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Construct a truth table for Destructive Dilemma using the general symbolic notation for the rule of inference, T for true value, F for false value. Indicate whether valid or invalid.

Is this the correct way of proving it?

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  • $\begingroup$ It turns out Wikipedia has a sample proof that does not use a truth table. You may find it to be more informative. $\endgroup$ – Daniel W. Farlow Mar 8 '15 at 6:24
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    $\begingroup$ Do you really want to prove this using a truth table for some reason? If so, why? $\endgroup$ – Daniel W. Farlow Mar 8 '15 at 6:31
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Look at the truth values of the columns given by $(p\to q)$, $(r\to s)$,$(\neg q\lor \neg s)$, and $(\neg p \lor \neg r)$.

Your premises are: $(p\to q)$, $(r\to s)$, and $(\neg q\lor \neg s)$. Check for the rows where each of these premises are true along with the conclusion $(\neg p \lor \neg r)$. If a single row has each of the premises true, but the conclusion false, it is an invalid argument; otherwise, it is a valid argument.


An argument is valid if every argument of the same form has premises that are all true along with a true conclusion. An argument is invalid if there is an argument of the form whose premises are true, but the conclusion false.

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  • $\begingroup$ is it not the same as "(P⊃Q)∙(R⊃S); ~Q V ~S/∴ ~P V ~ R"? $\endgroup$ – Natty Guurl Mar 8 '15 at 6:17
  • $\begingroup$ oh nvm u meant constructive $\endgroup$ – Natty Guurl Mar 8 '15 at 6:18
  • $\begingroup$ @NattyGuurl Sorry, I edited it now, it's the same as what you have, just different notation. $\endgroup$ – user144809 Mar 8 '15 at 6:21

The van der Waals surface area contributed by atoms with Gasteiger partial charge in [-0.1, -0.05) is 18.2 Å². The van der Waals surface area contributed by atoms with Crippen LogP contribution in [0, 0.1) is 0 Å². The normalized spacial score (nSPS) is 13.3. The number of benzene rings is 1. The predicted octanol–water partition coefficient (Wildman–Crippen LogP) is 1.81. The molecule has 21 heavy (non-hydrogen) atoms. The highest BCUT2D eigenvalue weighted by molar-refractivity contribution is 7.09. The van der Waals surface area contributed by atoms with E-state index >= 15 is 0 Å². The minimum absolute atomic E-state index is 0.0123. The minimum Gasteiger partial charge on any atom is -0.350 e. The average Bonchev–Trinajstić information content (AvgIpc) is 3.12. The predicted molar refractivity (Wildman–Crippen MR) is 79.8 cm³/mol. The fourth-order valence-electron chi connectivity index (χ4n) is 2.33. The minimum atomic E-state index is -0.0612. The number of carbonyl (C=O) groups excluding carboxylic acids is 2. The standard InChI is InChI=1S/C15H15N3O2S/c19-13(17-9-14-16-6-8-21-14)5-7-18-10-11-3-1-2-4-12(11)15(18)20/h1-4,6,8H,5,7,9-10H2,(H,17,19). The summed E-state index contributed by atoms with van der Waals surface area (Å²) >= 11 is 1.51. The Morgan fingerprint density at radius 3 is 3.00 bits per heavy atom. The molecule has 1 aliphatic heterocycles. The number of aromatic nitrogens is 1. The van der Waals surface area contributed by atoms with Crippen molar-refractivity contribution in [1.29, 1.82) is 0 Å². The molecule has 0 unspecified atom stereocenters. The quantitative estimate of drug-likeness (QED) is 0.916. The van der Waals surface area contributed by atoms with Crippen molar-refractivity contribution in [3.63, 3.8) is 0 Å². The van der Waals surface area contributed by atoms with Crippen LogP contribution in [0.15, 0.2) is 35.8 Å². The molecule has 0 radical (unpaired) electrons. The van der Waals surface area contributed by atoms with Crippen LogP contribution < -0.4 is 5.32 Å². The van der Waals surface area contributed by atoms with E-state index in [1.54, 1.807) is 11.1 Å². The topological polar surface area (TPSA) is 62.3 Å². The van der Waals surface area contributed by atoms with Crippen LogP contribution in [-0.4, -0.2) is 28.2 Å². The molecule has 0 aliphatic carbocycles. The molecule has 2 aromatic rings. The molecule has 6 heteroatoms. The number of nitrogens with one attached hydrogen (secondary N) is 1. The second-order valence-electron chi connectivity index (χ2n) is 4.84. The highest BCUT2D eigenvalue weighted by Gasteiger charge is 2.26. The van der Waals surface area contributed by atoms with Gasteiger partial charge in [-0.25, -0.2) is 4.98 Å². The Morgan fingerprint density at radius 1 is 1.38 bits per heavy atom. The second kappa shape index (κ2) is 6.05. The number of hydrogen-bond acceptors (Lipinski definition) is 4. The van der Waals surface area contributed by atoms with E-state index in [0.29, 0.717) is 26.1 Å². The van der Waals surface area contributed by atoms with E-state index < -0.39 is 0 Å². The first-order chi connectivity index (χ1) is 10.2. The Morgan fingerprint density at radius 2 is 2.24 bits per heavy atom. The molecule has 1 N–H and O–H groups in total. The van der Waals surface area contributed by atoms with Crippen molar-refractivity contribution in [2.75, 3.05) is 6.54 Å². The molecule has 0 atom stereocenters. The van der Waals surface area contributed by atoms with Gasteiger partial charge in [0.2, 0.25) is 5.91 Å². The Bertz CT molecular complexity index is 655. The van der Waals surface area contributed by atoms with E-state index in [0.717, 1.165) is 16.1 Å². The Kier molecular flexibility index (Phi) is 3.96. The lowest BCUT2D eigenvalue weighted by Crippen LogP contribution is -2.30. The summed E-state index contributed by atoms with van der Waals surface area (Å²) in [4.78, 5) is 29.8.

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Note that the following is what you are ultimately trying to prove (i.e., the destructive dilemma): $$ [(P\to Q)\land(R\to S)\land(\neg Q\lor\neg S)]\implies \neg P\lor\neg R.\tag{1} $$ I will present a truth table solution where we use the following notation to make things more manageable: $$ \Omega : (P\to Q)\land(R\to S)\land(\neg Q\lor\neg S). $$ Observe the following: $$\boxed{ \begin{array}{c|c|c|c|c|c|c|c|c|c} P & Q & R & S & P\to Q & R\to S & \neg Q\lor\neg S & \Omega & \neg P\lor\neg R & \color{red}{\Omega\to \neg P\lor\neg R} \\ \hline T & T & T & T & T & T & F & F & F & \color{red}{T} \\ T & T & T & F & T & F & T & F & F & \color{red}{T} \\ T & T & F & T & T & T & F & F & T & \color{red}{T} \\ T & T & F & F & T & T & T & T & T & \color{red}{T} \\ T & F & T & T & F & T & T & F & F & \color{red}{T} \\ T & F & T & F & F & F & T & F & F & \color{red}{T} \\ T & F & F & T & F & T & T & F & T & \color{red}{T} \\ T & F & F & F & F & T & T & F & T & \color{red}{T} \\ F & T & T & T & T & T & F & F & T & \color{red}{T} \\ F & T & T & F & T & F & T & F & T & \color{red}{T} \\ F & T & F & T & T & T & F & F & T & \color{red}{T} \\ F & T & F & F & T & T & T & T & T & \color{red}{T} \\ F & F & T & T & T & T & T & T & T & \color{red}{T} \\ F & F & T & F & T & F & T & F & T & \color{red}{T} \\ F & F & F & T & T & T & T & T & T & \color{red}{T} \\ F & F & F & F & T & T & T & T & T & \color{red}{T} \end{array}} $$ As you can see, what we wanted to prove (what is highlighted in red) is a tautology. This proves the equivalence in $(1)$ using a truth table approach, but I would recommend using a truth table approach as only your last resort. Using deductions is much more elegant!

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